Heribert Proepper / AP
BERLIN – Esther Bejarano, a survivor of the Auschwitz death camp who used the power of music to fight anti-Semitism and racism in post-war Germany, has died at the age of 96.
Bejarano died peacefully early on Saturday at the Jewish hospital in Hamburg, quoted the German news agency dpa Helga Obens, board member of the Auschwitz committee in Germany. A cause of death was not given.
German Foreign Minister Heiko Maas praised Bejarano, calling her “an important voice in the fight against racism and anti-Semitism.”
Born in 1924 as the daughter of Jewish cantor Rudolf Loewy in French-occupied Saarlouis, the family later moved to Saarbruecken, where Bejarano enjoyed a musical and protected upbringing until the Nazis came to power and the city was returned to Germany in 1935.
Her parents and sister Ruth were eventually deported and killed, while Bejarano had to perform forced labor before being sent to Auschwitz-Birkenau in 1943. There she volunteered to join the girls’ orchestra and played the accordion every time she got drunk by Jews. from all over Europe arrived.
Bejarano would later say that music helped keep her alive in the infamous German Nazi death camp in occupied Poland and in the years after the Holocaust.
“We played with tears in our eyes,” she recalled in a 2010 interview with The Associated Press. “The newcomers came waving and welcoming us, but we knew they would be taken directly to the gas chambers.”
Because her grandmother had been a Christian, Bejarano was later transferred to the Ravensbrueck concentration camp and survived a death march at the end of the war.
In a memoir, Bejarano recalled her rescue of U.S. troops giving her an accordion as she played the day U.S. soldiers and concentration camp survivors danced around a fiery portrait of Adolf Hitler to celebrate the Allied victory over the Nazis.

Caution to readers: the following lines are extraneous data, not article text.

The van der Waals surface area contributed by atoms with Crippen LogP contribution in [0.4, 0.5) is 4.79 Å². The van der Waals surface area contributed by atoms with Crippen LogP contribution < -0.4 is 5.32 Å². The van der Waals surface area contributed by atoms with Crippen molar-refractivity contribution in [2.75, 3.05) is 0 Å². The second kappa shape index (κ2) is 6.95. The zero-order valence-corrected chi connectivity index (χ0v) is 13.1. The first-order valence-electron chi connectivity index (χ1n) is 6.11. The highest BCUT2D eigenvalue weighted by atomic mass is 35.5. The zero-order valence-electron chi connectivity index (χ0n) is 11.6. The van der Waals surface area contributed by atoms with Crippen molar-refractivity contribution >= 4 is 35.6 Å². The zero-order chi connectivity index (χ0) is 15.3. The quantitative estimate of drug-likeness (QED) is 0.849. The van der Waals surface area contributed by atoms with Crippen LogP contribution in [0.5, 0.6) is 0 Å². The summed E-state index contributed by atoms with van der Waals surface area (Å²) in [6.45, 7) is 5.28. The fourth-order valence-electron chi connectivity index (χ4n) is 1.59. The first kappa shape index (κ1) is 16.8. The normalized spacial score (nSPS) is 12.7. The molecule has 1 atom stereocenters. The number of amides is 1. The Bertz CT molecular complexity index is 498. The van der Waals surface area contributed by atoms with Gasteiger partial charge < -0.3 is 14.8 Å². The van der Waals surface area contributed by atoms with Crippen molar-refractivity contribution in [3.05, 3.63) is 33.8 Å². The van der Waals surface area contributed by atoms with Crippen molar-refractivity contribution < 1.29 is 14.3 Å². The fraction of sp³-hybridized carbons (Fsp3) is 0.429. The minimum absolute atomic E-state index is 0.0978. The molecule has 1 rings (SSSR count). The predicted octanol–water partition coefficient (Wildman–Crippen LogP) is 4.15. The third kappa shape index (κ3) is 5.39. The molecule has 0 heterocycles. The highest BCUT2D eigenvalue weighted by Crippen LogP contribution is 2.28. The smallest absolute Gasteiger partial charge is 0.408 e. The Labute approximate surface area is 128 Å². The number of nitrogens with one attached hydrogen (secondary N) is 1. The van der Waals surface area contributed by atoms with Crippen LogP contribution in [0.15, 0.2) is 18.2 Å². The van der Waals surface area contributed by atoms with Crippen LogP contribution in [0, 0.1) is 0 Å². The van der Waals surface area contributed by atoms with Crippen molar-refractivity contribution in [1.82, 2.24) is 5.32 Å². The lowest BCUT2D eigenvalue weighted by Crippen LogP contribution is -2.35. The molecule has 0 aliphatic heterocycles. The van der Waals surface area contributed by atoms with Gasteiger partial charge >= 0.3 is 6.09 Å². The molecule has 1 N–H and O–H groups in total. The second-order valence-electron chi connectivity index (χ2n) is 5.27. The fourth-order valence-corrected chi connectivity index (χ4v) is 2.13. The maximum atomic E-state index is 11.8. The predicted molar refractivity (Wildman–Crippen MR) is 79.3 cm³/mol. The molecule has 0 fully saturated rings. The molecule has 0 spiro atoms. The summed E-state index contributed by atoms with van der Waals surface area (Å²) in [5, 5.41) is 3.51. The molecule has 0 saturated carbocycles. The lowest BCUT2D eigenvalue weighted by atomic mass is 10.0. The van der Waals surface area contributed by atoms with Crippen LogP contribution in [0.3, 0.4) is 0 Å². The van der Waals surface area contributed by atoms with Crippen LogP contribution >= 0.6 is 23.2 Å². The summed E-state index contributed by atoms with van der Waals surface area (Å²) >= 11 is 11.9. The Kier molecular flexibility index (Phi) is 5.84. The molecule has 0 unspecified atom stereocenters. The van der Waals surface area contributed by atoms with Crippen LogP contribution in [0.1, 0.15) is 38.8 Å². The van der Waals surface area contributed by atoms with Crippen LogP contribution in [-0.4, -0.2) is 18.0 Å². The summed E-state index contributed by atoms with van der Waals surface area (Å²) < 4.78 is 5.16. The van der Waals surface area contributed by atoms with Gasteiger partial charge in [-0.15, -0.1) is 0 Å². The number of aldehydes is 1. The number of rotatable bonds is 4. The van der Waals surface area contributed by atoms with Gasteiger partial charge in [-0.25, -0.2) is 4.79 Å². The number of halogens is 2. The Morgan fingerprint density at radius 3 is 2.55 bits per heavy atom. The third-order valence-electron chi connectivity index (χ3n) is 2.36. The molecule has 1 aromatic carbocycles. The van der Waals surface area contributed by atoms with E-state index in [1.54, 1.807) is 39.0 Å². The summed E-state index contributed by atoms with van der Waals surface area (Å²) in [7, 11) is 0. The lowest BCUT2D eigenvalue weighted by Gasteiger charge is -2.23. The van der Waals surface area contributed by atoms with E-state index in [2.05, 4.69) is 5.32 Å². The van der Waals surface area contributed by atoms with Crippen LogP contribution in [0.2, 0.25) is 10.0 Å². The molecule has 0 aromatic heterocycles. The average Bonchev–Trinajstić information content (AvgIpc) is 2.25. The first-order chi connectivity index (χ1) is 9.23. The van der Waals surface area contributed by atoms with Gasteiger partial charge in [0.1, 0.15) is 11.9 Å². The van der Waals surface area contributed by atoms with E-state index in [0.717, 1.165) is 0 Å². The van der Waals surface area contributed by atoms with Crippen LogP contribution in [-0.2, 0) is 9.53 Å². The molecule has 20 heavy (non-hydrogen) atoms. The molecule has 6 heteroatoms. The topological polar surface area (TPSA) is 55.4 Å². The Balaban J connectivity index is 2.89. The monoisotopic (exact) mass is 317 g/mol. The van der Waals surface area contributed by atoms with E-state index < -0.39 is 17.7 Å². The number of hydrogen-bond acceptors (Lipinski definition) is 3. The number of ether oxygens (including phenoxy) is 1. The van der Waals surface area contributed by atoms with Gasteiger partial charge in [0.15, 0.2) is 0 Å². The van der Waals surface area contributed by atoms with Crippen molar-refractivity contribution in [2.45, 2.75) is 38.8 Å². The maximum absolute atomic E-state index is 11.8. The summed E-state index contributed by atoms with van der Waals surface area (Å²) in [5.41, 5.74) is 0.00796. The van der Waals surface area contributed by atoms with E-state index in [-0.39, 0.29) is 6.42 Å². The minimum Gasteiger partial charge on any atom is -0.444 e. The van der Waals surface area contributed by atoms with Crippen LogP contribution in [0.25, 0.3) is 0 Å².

Bejarano emigrated to Israel after the war and married Nissim Bejarano. The couple had two children, Edna and Joram, before returning to Germany in 1960. After once again encountering open anti-Semitism, Bejarano decided to become politically active and co-founded the Auschwitz Committee in 1986 to provide survivors with a platform for their stories.
She went with her children to play Jewish tunes and Jewish resistance songs in a Hamburg-based band, which they called coincidence, and also with the hip-hop group Microphone Mafia to spread an anti-racism message to German youth.
“We all love music and share a common goal: We fight racism and discrimination,” she told the AP about her collaboration across cultures and generations.
Bejarano received numerous awards, including Germany’s Order of Merit, for her activism against what she called the “old and new Nazis,” quoting Holocaust survivor Primo Levi’s warning that “it happened, therefore it can happen again.”
Addressing young people inside and outside Germany, Bejarano would say, “You are not guilty of what happened then. But you will be guilty if you refuse to listen to what happened.”
Nor did she avoid criticizing today’s German officials, as when the tax authorities annulled the charity status of the country’s largest anti-fascist organization. The decision was later reversed.
In a letter of condolence to her children, German President Frank-Walter Steinmeier wrote that Bejarano had “experienced first-hand what it means to be discriminated against, persecuted and tortured” and praised her educational work.
“We have suffered a great loss in her death,” he added. “She will always have a place in our hearts.”